Named and Shamed: Judging the Judges (May 2016)

New Jersey’s boxing boss Larry Hazzard must be commended for this simple addition to referee protocol once a boxer has been knocked down:–104270


May 6th – Pablo Cesar Cano got comfortably beaten by Alan Sanchez in the view of everyone except veteran Nevada judge Dave Moretti, who saw Cano an improbable 96-94 winner.

Thankfully, the other two judges ruled correctly in favour of Sanchez.


May 7th – Ref Manuel Oliver Palomo put in one of the year’s worst displays, allowing Kubrat Pulev to flagrantly hold throughout his European title win against a livid Dereck Chisora.

It was the worst case of blindness in the face of interminable holding I can remember seeing since Klitschko-Povetkin.

In part due to his fouls, Pulev coasted to a wide win, only to almost be denied by one of the year’s worst cards, Beat Hausammann’s 115-113 in favour of Chisora.


Later that night in Vegas, Canelo Alvarez recovered from an early deficit to brutally knock out Amir Khan in the sixth round.

Khan had boxed impressively to that point, but a look at the scorecards suggests the judges were watching something different.

Glenn Trowbridge (49-46) & Glenn Feldman (48-47) must have been wearing ginger-tinted spectacles.


May 13th – Dusty Hernandez-Harrison got a gift on his homecoming, escaping with a draw in a fight he clearly lost against veteran trialhorse Mike Dallas Jr.

The incompetence of Tammye Jenkins (95-94) & Wayne Smith (94-94) ensured that the Washington prospect kept his ‘0’.


May 14th – 130lber Carlos Diaz Ramirez outpointed ex-prospect Roberto Marroquin over 10, but it was a hard-fought fight, a fact not reflected by the 98-91 card of one judge, whose name I cannot find out at this time.


May 21st – Long praised for his fan-friendly style of officiating, Steve Smoger is fast becoming one of boxing’s most dangerous referees, more interested in keeping the action flowing than protecting the boxers when they are defenceless (think Kirkland-Tapia or Lebedev-Jones Jr.).

The latest example was his late stoppage of the Denis Lebedev-Victor Emilio Ramirez cruiserweight title unification, as Smoger allowed Ramirez to absorb another 10-15 seconds of unnecessary punishment with his body bent in half, gloves grazing the canvas, before he turned away, an obvious sign of his surrender that still did not immediately signal the stoppage.

There are only so many times a ref can ignore the obvious before everybody’s luck runs out.


A bad point deduction from Vanes Martirosyan for a beltline body shot in round 11 could have cost the challenger in his rematch with Erislandy Lara.

Thankfully, Vic Drakulich’s mistake didn’t affect the eventual scoring of a fight that appeared to be a toss-up.


May 28th – Arthur Villanueva knocked out Juan Jiminez in the fourth round, but with a vicious clash of heads rather than a punch.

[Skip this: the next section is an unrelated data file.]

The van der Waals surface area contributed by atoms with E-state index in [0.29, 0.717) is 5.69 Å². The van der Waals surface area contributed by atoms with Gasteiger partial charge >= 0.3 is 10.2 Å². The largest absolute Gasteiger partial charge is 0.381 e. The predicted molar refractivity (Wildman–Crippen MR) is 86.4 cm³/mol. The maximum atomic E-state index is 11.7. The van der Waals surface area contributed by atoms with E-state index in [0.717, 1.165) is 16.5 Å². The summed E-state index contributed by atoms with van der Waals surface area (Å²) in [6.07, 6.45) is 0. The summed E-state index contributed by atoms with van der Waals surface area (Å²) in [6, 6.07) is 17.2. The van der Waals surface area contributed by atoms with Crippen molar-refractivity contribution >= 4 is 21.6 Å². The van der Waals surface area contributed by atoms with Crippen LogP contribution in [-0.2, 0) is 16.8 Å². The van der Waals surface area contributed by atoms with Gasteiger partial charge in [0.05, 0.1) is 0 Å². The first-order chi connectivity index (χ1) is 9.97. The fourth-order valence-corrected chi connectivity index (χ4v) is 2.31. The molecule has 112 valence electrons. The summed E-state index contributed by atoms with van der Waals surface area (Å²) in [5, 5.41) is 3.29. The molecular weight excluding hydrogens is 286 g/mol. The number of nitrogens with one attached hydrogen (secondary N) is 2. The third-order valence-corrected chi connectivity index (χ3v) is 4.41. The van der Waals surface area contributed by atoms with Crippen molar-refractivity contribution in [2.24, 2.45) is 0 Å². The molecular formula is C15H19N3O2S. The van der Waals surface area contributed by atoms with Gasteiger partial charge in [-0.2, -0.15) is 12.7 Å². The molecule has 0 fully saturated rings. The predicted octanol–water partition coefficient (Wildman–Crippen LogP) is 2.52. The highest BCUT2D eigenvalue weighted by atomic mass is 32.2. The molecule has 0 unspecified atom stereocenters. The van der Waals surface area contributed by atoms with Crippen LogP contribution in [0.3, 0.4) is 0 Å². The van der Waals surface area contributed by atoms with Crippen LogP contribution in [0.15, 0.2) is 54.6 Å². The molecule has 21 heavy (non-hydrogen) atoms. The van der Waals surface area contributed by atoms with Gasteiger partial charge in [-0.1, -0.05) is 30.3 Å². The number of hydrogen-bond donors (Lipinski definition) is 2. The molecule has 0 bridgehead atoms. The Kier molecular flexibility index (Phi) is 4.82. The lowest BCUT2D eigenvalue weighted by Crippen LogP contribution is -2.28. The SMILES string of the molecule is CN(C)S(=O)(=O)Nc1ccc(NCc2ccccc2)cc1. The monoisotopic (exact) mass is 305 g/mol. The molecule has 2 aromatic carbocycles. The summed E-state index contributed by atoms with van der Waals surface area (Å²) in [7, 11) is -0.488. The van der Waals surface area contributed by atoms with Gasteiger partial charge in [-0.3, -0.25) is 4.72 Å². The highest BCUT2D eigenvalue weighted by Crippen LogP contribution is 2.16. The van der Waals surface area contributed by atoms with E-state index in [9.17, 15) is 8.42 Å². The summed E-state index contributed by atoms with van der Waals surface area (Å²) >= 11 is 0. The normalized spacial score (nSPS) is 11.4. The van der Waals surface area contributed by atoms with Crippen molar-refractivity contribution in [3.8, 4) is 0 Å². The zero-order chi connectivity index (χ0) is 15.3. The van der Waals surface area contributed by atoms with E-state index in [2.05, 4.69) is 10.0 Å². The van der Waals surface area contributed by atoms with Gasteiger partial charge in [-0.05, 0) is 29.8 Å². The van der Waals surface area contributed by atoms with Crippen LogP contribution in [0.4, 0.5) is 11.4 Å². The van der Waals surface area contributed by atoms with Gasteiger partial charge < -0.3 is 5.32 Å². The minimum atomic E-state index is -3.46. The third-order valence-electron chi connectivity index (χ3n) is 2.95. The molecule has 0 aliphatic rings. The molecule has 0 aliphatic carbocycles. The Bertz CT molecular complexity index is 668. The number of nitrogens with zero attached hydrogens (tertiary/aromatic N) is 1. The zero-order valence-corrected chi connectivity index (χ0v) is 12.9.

Jiminez was out for several minutes and wouldn’t have been pleased on regaining his senses to learn that ref Dan Nietes ruled him the knockout loser.


Worrying news has surfaced that the governing body of world amateur boxing, AIBA, are under investigation from the World Anti-Doping Agency for conducting zero out of competition blood tests in 2015, and “virtually none” in the past 3 years:–105105


This Ring Magazine article from Mitch Abrahamson is worth reading in full:

It details the departure of David Berlin as the head of the New York commission, and shocking allegations of improper conduct Berlin levels at commission chairman Tom Hoover.

To quote from the piece:

“Among the incidents that Berlin says he reported to the Inspector General’s office were…Hoover’s putting his son on a Commission credential list under a pseudonym for a boxing event at Madison Square Garden and Barclays Center ‘in order to secure his son’s free entry to the arenas.’

Berlin also said in the letter he told the Inspector General’s Office that Hoover had directed someone he knew personally to be ‘licensed as a professional boxing judge, despite the fact that the individual had no prior experience in the sport.’ Berlin says he rescinded the judge’s license of the ‘clearly unqualified individual,’ he wrote. Hoover could not be reached for comment on Thursday to discuss the allegations and the IG’s office didn’t return a call for comment.”

4 thoughts on “Named and Shamed: Judging the Judges (May 2016)

  1. I like Hazzard’s walk-this-way rule change. Something similar has long been used here to test roadside sobriety. (Mind, it’s been a few fair years since I, ahem, demonstrated the regularity of my gait under a watchful cop’s gaze; maybe these days they pull you over and fire at your feet to see how you dance.)

    In Canelo-Khan, those puzzling scores say something about what it means to be “the new face of boxing,” i.e., an economic engine in Vegas. Canelo’s subsequent vacating of the belt, the cant out of GBP and The Ring about marinating the only fight anyone wants to see him in, and the fact we will now see GGG in with Brook descend from this, too. Brave man, Brook, and I’ll be rooting for him on that basis alone.

    Ironically, Smoger (who’d been at ringside that night as a fan) was briefly drafted in to the HBO commentariat not so very long ago to deliver his criticism of the evening’s officiating. Sort of the elder statesman routine, and he laid into his fellow official. Wish I could recall the fight/context; perhaps you can? At the time it only made a mildly distasteful impression on me, but in light of what you’ve written it’s nagging me to reconsider.

    The tale of David Berlin’s firing is fascinating albeit discouraging. If his side of the story is accurate, it will be one more proof of the inadequacy of the moral individual to do more than cause tiny ripples in our official cesspools. Quantifying my cynicism is the record of the last eight years: while I don’t follow NY politics closely, more government whistleblowers in Washington have been prosecuted and sentenced to longer prison terms in this period than in any other. So the writing is on the wall for those like Berlin who would put conscience to deed — he’s lucky to be merely out of a job.